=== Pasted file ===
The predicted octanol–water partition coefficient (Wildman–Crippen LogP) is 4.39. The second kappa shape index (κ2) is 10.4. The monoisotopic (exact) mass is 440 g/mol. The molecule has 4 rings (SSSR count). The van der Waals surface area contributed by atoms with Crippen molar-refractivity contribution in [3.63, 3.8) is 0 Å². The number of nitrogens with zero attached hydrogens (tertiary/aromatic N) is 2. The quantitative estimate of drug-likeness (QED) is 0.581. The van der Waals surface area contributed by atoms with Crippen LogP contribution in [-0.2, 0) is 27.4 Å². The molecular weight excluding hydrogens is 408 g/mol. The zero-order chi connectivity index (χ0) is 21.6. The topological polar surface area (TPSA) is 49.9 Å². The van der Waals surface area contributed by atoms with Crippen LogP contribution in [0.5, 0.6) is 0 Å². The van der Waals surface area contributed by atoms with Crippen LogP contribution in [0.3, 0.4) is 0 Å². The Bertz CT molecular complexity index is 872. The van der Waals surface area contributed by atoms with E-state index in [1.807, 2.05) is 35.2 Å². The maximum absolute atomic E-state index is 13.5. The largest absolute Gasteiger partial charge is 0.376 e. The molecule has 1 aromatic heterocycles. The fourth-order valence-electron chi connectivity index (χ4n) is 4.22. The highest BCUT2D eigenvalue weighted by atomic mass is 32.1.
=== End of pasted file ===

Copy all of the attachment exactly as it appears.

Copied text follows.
The predicted octanol–water partition coefficient (Wildman–Crippen LogP) is 4.39. The second kappa shape index (κ2) is 10.4. The monoisotopic (exact) mass is 440 g/mol. The molecule has 4 rings (SSSR count). The van der Waals surface area contributed by atoms with Crippen molar-refractivity contribution in [3.63, 3.8) is 0 Å². The number of nitrogens with zero attached hydrogens (tertiary/aromatic N) is 2. The quantitative estimate of drug-likeness (QED) is 0.581. The van der Waals surface area contributed by atoms with Crippen LogP contribution in [-0.2, 0) is 27.4 Å². The molecular weight excluding hydrogens is 408 g/mol. The zero-order chi connectivity index (χ0) is 21.6. The topological polar surface area (TPSA) is 49.9 Å². The van der Waals surface area contributed by atoms with Crippen LogP contribution in [0.5, 0.6) is 0 Å². The van der Waals surface area contributed by atoms with Crippen LogP contribution in [0.3, 0.4) is 0 Å². The Bertz CT molecular complexity index is 872. The van der Waals surface area contributed by atoms with E-state index in [1.807, 2.05) is 35.2 Å². The maximum absolute atomic E-state index is 13.5. The largest absolute Gasteiger partial charge is 0.376 e. The molecule has 1 aromatic heterocycles. The fourth-order valence-electron chi connectivity index (χ4n) is 4.22. The highest BCUT2D eigenvalue weighted by atomic mass is 32.1.